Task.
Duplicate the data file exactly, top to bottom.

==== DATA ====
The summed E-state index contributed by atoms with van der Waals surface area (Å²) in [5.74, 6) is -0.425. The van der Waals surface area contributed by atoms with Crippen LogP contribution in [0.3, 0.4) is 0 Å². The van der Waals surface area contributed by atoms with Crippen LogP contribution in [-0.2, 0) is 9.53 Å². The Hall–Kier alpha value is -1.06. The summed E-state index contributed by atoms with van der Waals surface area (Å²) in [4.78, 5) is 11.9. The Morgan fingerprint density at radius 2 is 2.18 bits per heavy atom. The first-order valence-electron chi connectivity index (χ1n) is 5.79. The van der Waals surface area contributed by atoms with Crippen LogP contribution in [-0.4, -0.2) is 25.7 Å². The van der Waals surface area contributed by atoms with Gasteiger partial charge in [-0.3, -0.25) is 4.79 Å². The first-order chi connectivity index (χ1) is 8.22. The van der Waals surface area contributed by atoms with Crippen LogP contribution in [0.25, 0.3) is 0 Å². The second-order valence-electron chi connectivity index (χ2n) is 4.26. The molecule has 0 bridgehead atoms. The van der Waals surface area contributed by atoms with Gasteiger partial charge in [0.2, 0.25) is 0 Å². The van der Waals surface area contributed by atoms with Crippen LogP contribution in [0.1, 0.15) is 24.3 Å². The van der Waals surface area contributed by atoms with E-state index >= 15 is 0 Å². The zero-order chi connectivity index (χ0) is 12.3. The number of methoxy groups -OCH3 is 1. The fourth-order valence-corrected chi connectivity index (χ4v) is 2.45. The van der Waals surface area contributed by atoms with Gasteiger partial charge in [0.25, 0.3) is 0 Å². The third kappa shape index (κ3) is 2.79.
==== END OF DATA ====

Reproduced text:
The summed E-state index contributed by atoms with van der Waals surface area (Å²) in [5.74, 6) is -0.425. The van der Waals surface area contributed by atoms with Crippen LogP contribution in [0.3, 0.4) is 0 Å². The van der Waals surface area contributed by atoms with Crippen LogP contribution in [-0.2, 0) is 9.53 Å². The Hall–Kier alpha value is -1.06. The summed E-state index contributed by atoms with van der Waals surface area (Å²) in [4.78, 5) is 11.9. The Morgan fingerprint density at radius 2 is 2.18 bits per heavy atom. The first-order valence-electron chi connectivity index (χ1n) is 5.79. The van der Waals surface area contributed by atoms with Crippen LogP contribution in [-0.4, -0.2) is 25.7 Å². The van der Waals surface area contributed by atoms with Gasteiger partial charge in [-0.3, -0.25) is 4.79 Å². The first-order chi connectivity index (χ1) is 8.22. The van der Waals surface area contributed by atoms with Crippen LogP contribution in [0.25, 0.3) is 0 Å². The second-order valence-electron chi connectivity index (χ2n) is 4.26. The molecule has 0 bridgehead atoms. The van der Waals surface area contributed by atoms with Gasteiger partial charge in [0.2, 0.25) is 0 Å². The van der Waals surface area contributed by atoms with Crippen LogP contribution in [0.1, 0.15) is 24.3 Å². The van der Waals surface area contributed by atoms with E-state index >= 15 is 0 Å². The zero-order chi connectivity index (χ0) is 12.3. The number of methoxy groups -OCH3 is 1. The fourth-order valence-corrected chi connectivity index (χ4v) is 2.45. The van der Waals surface area contributed by atoms with Gasteiger partial charge in [0.25, 0.3) is 0 Å². The third kappa shape index (κ3) is 2.79.